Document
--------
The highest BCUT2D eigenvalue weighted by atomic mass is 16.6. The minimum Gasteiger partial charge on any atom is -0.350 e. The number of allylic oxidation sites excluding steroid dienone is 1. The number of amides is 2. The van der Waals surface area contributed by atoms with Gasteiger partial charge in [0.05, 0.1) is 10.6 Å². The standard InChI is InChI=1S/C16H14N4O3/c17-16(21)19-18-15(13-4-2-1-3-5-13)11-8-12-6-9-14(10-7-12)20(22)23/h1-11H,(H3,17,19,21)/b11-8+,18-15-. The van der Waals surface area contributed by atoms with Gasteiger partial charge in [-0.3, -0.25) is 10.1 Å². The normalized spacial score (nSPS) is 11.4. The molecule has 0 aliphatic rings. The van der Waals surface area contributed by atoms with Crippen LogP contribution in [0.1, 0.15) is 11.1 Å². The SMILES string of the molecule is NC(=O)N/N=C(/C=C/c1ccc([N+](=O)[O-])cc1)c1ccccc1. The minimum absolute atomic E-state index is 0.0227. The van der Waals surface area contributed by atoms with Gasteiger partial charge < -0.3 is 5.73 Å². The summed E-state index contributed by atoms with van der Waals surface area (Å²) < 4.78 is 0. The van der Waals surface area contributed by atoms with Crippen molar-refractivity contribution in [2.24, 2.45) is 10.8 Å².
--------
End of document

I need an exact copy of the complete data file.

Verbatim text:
The highest BCUT2D eigenvalue weighted by atomic mass is 16.6. The minimum Gasteiger partial charge on any atom is -0.350 e. The number of allylic oxidation sites excluding steroid dienone is 1. The number of amides is 2. The van der Waals surface area contributed by atoms with Gasteiger partial charge in [0.05, 0.1) is 10.6 Å². The standard InChI is InChI=1S/C16H14N4O3/c17-16(21)19-18-15(13-4-2-1-3-5-13)11-8-12-6-9-14(10-7-12)20(22)23/h1-11H,(H3,17,19,21)/b11-8+,18-15-. The van der Waals surface area contributed by atoms with Gasteiger partial charge in [-0.3, -0.25) is 10.1 Å². The normalized spacial score (nSPS) is 11.4. The molecule has 0 aliphatic rings. The van der Waals surface area contributed by atoms with Crippen LogP contribution in [0.1, 0.15) is 11.1 Å². The SMILES string of the molecule is NC(=O)N/N=C(/C=C/c1ccc([N+](=O)[O-])cc1)c1ccccc1. The minimum absolute atomic E-state index is 0.0227. The van der Waals surface area contributed by atoms with Gasteiger partial charge < -0.3 is 5.73 Å². The summed E-state index contributed by atoms with van der Waals surface area (Å²) < 4.78 is 0. The van der Waals surface area contributed by atoms with Crippen molar-refractivity contribution in [2.24, 2.45) is 10.8 Å².